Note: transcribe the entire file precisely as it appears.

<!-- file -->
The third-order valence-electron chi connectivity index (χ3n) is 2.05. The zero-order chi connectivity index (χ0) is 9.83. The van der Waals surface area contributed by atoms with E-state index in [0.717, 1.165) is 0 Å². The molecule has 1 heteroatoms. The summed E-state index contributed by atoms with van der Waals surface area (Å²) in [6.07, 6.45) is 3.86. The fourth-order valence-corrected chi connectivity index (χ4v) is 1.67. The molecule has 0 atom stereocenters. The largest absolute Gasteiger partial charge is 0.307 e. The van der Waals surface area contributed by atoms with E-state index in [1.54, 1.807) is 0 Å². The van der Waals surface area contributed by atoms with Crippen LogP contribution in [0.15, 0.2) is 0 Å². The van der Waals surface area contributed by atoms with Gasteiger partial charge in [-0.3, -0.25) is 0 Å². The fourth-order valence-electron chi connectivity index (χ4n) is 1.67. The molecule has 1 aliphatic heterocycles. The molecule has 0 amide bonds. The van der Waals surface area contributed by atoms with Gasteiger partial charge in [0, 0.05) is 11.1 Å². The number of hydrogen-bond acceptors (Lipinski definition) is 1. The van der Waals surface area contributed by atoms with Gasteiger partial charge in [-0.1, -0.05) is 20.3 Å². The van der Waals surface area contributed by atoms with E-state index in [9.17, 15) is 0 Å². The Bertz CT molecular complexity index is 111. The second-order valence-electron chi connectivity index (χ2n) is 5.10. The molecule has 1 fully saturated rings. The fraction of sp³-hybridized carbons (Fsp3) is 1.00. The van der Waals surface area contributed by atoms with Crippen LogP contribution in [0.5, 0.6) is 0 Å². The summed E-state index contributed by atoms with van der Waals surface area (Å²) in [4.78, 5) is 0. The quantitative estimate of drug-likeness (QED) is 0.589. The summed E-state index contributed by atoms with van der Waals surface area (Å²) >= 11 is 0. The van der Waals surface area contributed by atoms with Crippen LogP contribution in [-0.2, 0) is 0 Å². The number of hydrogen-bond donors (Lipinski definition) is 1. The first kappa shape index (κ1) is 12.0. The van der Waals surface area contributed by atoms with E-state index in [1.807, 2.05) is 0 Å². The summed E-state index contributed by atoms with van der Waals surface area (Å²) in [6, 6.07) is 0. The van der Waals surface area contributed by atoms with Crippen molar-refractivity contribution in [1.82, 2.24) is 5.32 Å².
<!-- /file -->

The third-order valence-electron chi connectivity index (χ3n) is 2.05. The zero-order chi connectivity index (χ0) is 9.83. The van der Waals surface area contributed by atoms with E-state index in [0.717, 1.165) is 0 Å². The molecule has 1 heteroatoms. The summed E-state index contributed by atoms with van der Waals surface area (Å²) in [6.07, 6.45) is 3.86. The fourth-order valence-corrected chi connectivity index (χ4v) is 1.67. The molecule has 0 atom stereocenters. The largest absolute Gasteiger partial charge is 0.307 e. The van der Waals surface area contributed by atoms with E-state index in [1.54, 1.807) is 0 Å². The van der Waals surface area contributed by atoms with Crippen LogP contribution in [0.15, 0.2) is 0 Å². The van der Waals surface area contributed by atoms with Gasteiger partial charge in [-0.3, -0.25) is 0 Å². The fourth-order valence-electron chi connectivity index (χ4n) is 1.67. The molecule has 1 aliphatic heterocycles. The molecule has 0 amide bonds. The van der Waals surface area contributed by atoms with Gasteiger partial charge in [0, 0.05) is 11.1 Å². The number of hydrogen-bond acceptors (Lipinski definition) is 1. The van der Waals surface area contributed by atoms with Gasteiger partial charge in [-0.1, -0.05) is 20.3 Å². The van der Waals surface area contributed by atoms with E-state index in [9.17, 15) is 0 Å². The Bertz CT molecular complexity index is 111. The second-order valence-electron chi connectivity index (χ2n) is 5.10. The molecule has 1 fully saturated rings. The fraction of sp³-hybridized carbons (Fsp3) is 1.00. The van der Waals surface area contributed by atoms with Crippen LogP contribution in [0.5, 0.6) is 0 Å². The summed E-state index contributed by atoms with van der Waals surface area (Å²) in [4.78, 5) is 0. The quantitative estimate of drug-likeness (QED) is 0.589. The summed E-state index contributed by atoms with van der Waals surface area (Å²) >= 11 is 0. The van der Waals surface area contributed by atoms with Crippen LogP contribution in [-0.2, 0) is 0 Å². The number of hydrogen-bond donors (Lipinski definition) is 1. The first kappa shape index (κ1) is 12.0. The van der Waals surface area contributed by atoms with E-state index in [1.807, 2.05) is 0 Å². The summed E-state index contributed by atoms with van der Waals surface area (Å²) in [6, 6.07) is 0. The van der Waals surface area contributed by atoms with Crippen molar-refractivity contribution in [1.82, 2.24) is 5.32 Å².